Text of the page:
Kartini The Label, sisterhood celebrating divine feminine – Gili

Celebrating the divine feminine, my batik inspired prints, romantic colour palettes and vintage cuts, inspire bold, effortless garments designed for free-spirited sisters.


I am Jill Kartini, Designer and Director of KARTINI The Label. I live on a small island Gili Air, located off the coast of Lombok – right next door to Bali, Indonesia with my husband Jimi and our 2 babes Javier & Indah. We have been lucky enough to call this beautiful island home for 10 years now – we met here, fell in love here, built our house and businesses here, and now we are raising our family here. I started KARTINI right about the time we were married in 2014 and were just finding our feet on the island.

KARTINI The Label was borne out of my desire to create swimwear and effortless garments that suited island life but that I could also take on my travels home to Australia and around the world – and my love affair with Indonesian batik. This centuries old artistic tradition is at the heart of all my designs.

I am Australian-Indonesian and I grew up in a household full of textiles from around the world, particularly batik that my Mum collected during her travels to Bali and Sumatra, and pieces from my Dad and his family. I followed in my Mum’s footsteps and began collecting batik on my travels across Indonesia. I love the detailed intricacy of hand drawn and stamped batik that can take weeks to make.

Kartini is my middle name, given to me by my mother. She chose it because Raden Ajeng Kartini, was a strong and brave Javanese woman, an advocate for girls’ access to education, and for Indonesian women’s rights during the Dutch colonial era. She is celebrated today as a pioneer in the women’s movement of Indonesia. I have always loved the name, and Kartini’s story. I wanted a name for my designs that represented female strength, which I believe, embodies the KARTINI label.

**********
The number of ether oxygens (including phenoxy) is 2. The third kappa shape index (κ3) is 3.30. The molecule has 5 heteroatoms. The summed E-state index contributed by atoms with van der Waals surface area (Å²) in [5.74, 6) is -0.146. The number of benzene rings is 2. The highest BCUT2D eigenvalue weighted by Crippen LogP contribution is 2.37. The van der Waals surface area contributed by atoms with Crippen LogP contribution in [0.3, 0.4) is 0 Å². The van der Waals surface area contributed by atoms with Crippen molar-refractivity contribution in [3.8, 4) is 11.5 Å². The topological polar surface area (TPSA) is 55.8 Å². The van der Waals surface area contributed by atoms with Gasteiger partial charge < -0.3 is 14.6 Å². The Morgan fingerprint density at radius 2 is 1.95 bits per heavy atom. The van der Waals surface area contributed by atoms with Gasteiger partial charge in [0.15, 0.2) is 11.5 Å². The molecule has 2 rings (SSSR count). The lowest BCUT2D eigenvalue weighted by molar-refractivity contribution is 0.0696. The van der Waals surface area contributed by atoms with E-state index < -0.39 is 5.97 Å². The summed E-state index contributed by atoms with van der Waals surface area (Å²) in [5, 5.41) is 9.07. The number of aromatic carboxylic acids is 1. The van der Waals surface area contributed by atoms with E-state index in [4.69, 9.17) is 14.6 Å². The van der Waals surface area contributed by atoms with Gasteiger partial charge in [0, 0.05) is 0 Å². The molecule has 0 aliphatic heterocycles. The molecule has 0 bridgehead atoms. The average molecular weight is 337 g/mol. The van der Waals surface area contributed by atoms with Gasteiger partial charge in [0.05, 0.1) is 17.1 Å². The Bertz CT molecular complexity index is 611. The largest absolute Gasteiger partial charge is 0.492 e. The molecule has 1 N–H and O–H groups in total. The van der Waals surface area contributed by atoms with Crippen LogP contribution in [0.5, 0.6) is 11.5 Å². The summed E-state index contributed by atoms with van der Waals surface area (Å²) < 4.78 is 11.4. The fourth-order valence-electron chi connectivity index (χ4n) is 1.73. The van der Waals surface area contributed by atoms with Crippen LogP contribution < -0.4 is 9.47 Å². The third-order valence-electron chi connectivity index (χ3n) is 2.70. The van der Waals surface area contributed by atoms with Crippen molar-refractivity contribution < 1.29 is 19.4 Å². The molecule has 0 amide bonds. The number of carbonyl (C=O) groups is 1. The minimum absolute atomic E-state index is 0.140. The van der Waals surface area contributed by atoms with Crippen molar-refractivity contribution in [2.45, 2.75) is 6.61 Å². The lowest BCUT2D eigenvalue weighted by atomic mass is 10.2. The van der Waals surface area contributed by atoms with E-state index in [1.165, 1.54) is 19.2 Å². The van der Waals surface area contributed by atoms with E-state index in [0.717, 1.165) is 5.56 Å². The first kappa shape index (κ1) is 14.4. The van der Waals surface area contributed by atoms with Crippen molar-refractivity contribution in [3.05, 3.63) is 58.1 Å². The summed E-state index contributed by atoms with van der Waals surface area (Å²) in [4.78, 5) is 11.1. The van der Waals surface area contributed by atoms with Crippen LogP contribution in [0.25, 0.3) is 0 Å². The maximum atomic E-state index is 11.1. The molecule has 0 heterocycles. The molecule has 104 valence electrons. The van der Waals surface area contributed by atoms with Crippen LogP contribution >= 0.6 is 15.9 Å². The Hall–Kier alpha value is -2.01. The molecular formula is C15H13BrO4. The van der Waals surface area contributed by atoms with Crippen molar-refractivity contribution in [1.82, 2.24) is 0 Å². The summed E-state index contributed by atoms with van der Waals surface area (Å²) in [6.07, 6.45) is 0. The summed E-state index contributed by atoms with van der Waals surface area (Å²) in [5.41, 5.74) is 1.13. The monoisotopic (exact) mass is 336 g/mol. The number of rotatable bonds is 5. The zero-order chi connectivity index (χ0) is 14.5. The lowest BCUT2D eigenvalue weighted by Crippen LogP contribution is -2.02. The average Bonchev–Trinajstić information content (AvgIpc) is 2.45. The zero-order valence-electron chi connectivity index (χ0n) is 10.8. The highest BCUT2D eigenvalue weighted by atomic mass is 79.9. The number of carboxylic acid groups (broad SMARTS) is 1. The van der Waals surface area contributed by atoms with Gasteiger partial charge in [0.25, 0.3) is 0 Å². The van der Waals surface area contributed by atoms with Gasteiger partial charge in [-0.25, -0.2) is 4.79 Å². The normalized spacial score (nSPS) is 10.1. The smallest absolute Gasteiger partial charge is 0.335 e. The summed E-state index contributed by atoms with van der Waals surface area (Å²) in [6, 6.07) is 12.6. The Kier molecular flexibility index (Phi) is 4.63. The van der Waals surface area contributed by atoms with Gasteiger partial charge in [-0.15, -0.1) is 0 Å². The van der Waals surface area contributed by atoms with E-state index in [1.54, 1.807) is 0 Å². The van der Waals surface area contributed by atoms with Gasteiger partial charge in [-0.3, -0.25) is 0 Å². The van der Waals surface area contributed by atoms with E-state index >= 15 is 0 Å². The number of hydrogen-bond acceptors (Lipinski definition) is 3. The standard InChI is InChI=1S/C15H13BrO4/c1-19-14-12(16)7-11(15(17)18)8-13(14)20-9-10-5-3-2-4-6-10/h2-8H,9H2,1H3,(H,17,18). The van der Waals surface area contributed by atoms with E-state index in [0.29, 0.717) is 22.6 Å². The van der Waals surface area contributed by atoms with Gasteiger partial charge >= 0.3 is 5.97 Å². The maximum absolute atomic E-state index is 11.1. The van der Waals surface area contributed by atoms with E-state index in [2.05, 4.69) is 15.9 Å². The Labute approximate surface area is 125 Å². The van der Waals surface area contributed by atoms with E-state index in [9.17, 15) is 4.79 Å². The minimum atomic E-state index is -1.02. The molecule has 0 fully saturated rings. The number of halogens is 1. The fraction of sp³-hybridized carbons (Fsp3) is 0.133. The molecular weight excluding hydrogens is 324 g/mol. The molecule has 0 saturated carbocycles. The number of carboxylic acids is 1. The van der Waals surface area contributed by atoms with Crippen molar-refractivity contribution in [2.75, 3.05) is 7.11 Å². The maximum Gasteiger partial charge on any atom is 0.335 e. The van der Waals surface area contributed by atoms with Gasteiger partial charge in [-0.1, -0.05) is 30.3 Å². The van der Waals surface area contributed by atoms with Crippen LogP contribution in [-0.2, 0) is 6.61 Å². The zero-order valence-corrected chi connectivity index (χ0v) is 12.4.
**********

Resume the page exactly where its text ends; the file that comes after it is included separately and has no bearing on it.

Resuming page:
In creating garments for Kartini The Label, I work with some amazing women across two ethically run, family owned garment studios in Bali, Indonesia. They are both small businesses and both are run by women. Working with these kind of creators is important to me.



The textile industry leaves one of the largest water footprints on the planet –  as it consumes a substantial amount of water in its manufacturing processes, used mainly in dyeing and finishing processes. The wastewater from textile plants is classified as the most polluting of all the industrial sectors, considering the volume generated as well as the effluent composition. The increased demand for textile products, the increase in their production, and the use of synthetic dyes have together contributed to dye wastewater becoming one of the most significant sources of pollution to the world’s waterways.

The industry’s challenge is to adopt more water-friendly technologies. Enter sublimation dyeing – an environmentally conscious design process that is 100% waterless and low waste.

KARTINI uses sublimation dyeing for all patterned swimwear designs.

In this method, heat-activated dyes are used to transfer prints from the source to textile by the process of sublimation. Sublimation basically refers to the passage of molecules from the solid to gas state, without moving through a liquid state. During the printing process, heat is applied to sublimation dyes, to directly convert them into gaseous form. Simultaneously, the dye makes contact with a material, like elastane. Upon exposure to heat, the cloth fibres open, allowing the dyes to permeate into the fibre and bond with it permanently. The prints are therefore transferred from the source to the textile. All that is needed to permanently fix the colour is heat.

The result? One of a kind prints that do not fade, minimal waste and no harm done to our waterways!